Review: Terrence Malick Explores the Beauty of Defiance in A Hidden Life

There is no denying that writer/director Terrence Malick has created some of the most evocative and moving films in history, since his earliest works Badlands and Days of Heaven. He hit a creative and emotional high point with 2011’s The Tree of Life, but I’ll admit that everything that followed that landmark work (To the Wonder, Knight of Cups, Song to Song) has felt substandard—more like a filmmaker attempting to recapture the formula that made that film great, when part of the reason it was so significant is that it followed no formula.

A Hidden Life
Image courtesy of Twentieth Century Fox

But his latest, A Hidden Life, isn’t so much a return to form as it is an acknowledgment by Malick that sometimes working in a more structured format (in this case, a based-on-true-events story) is the best way to regain one’s cinematic mojo. The film centers on Franz Jägerstätter (August Diehl, Inglourious Basterds), a hard-working, patriotic Austrian farmer who refused to join the Nazi Party or fight for the Germans in World War II because he wouldn’t swear an allegiance to Hitler. Franz lives in a stunning mountain village with his wife, Fani (Valerie Pachner, The Ground Beneath My Feet), and children, but when most of the men from the village are conscripted, he simply can’t align himself, even though it likely will mean his death if he doesn’t.

He says he will happily work in a medical capacity, helping injured soldiers, but the idea of killing for such a cause was more than he could stomach. Franz and especially his family are tormented by the locals, who call them traitors and refuse to do business with their farm, thus driving them into poverty and starvation. Malick uses the tools of his trade, including having his camera move behind or next to his subjects, often of fields of wheat or tall grass. The nature that envelops the village is as much a part of these characters as their morals and spirit, so the director’s celebration of it feels appropriate.

We are also treated to flashbacks of how Franz and Fani met, feel in love and got married, and it adds wonderfully to our affection for these characters and their fates. Their love is undeniable, and it makes their suffering all the more crushing. Malick peppers in key supporting roles to a host of familiar faces, including Matthias Schoenaerts as a seemingly sympathetic German captain; Bruno Ganz as a judge in Franz’s treason trial; and the late Michael Nyqvist, who died two-and-a-half years ago, which gives you some idea of how long Malick takes to edit his films. It’s a fitting final screen appearance from a talented actor in his prime.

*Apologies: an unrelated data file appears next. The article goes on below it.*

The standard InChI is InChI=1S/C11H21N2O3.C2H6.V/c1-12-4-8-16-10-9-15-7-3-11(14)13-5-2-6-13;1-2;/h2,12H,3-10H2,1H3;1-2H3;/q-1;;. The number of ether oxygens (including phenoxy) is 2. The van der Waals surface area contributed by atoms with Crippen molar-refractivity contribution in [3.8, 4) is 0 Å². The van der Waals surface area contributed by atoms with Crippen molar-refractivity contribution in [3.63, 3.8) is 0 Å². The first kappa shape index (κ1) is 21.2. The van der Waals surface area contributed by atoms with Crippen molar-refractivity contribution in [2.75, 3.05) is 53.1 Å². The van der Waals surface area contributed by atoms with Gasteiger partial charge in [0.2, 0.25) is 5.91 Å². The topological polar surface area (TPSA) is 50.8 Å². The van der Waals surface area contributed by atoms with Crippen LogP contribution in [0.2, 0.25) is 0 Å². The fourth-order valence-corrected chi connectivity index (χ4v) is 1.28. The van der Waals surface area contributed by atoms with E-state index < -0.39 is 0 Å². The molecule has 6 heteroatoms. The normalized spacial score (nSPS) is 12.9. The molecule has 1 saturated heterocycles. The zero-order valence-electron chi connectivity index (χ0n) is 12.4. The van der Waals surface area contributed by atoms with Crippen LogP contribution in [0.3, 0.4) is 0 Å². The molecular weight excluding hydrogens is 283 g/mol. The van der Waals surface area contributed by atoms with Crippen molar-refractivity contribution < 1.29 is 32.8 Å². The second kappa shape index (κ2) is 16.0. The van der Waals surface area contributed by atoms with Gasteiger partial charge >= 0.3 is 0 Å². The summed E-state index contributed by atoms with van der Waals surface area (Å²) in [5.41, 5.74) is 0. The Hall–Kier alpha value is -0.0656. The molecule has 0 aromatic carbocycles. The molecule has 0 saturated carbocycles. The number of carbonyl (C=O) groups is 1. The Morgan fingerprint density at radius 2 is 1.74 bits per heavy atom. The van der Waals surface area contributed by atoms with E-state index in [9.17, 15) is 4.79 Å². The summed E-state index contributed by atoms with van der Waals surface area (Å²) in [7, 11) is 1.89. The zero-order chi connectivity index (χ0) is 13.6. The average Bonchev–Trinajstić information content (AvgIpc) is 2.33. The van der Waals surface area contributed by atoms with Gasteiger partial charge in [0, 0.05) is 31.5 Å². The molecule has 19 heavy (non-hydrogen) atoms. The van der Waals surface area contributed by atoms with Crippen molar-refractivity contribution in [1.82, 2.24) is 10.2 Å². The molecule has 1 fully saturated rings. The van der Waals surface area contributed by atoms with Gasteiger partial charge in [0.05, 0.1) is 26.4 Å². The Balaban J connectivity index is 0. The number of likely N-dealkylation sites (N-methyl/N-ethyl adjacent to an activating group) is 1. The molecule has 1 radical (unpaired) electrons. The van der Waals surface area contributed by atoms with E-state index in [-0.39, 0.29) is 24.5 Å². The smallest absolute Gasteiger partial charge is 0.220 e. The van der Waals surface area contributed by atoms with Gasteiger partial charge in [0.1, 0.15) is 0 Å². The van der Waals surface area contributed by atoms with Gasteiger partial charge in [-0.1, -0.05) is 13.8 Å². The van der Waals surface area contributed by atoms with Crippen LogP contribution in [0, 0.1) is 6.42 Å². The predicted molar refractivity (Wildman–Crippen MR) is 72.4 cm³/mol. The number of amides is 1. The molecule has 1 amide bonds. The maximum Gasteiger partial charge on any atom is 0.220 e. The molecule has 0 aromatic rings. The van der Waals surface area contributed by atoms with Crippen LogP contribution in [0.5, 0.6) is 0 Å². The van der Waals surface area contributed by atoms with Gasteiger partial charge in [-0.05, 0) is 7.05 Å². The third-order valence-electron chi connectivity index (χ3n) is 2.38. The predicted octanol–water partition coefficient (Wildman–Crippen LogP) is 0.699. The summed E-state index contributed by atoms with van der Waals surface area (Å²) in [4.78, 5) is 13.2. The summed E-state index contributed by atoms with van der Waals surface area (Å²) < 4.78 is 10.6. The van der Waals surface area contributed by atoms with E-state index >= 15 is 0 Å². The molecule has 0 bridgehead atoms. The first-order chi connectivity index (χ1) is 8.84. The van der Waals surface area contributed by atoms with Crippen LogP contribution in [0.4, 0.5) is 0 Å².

A Hidden Life is something of an ascension for Malick, tapping into that one thing in all of us that is our tipping point—the one thing we just can’t compromise in ourselves, even if it means life would be easier if we did. Throughout Franz’s incarceration and trial, we assume that common sense and decency will step in to stop this absurd process. But this would be a very different type of movie if that happened, and Malick doesn’t dally in such forms of storytelling. He wants us to live this experience along with his characters; he wants us inhabiting their bodies by the time the story is all told, and after a three-hour running time, that isn’t as far fetched as it might sound. Of course the film is a bit too long, but when you’re telling a story about endurance and waiting, it feels very manageable as a movie-going experience.

Franz’s story is heroic, but he isn’t portrayed like a hero. He simply wants to live a life that he doesn’t have to deny or be embarrassed by in front of his children when they grow older. He wants his wife to be proud of him, but he’d rather she do so while he’s alive. Malick is a master at putting us through the emotional wringer that is the world around us, and A Hidden Life does so with grace, dignity and a supreme understanding of the beauty of defiance.

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Steve Prokopy
Steve Prokopy

Steve Prokopy is chief film critic for the Chicago-based arts outlet
Third Coast Review. For nearly 20 years, he was the Chicago editor for
Ain’t It Cool News, where he contributed film reviews and
filmmaker/actor interviews under the name “Capone.” Currently, he’s a
frequent contributor at /Film ( and Backstory Magazine.
He is also the public relations director for Chicago's independently
owned Music Box Theatre, and holds the position of Vice President for
the Chicago Film Critics Association. In addition, he is a programmer
for the Chicago Critics Film Festival, which has been one of the
city's most anticipated festivals since 2013.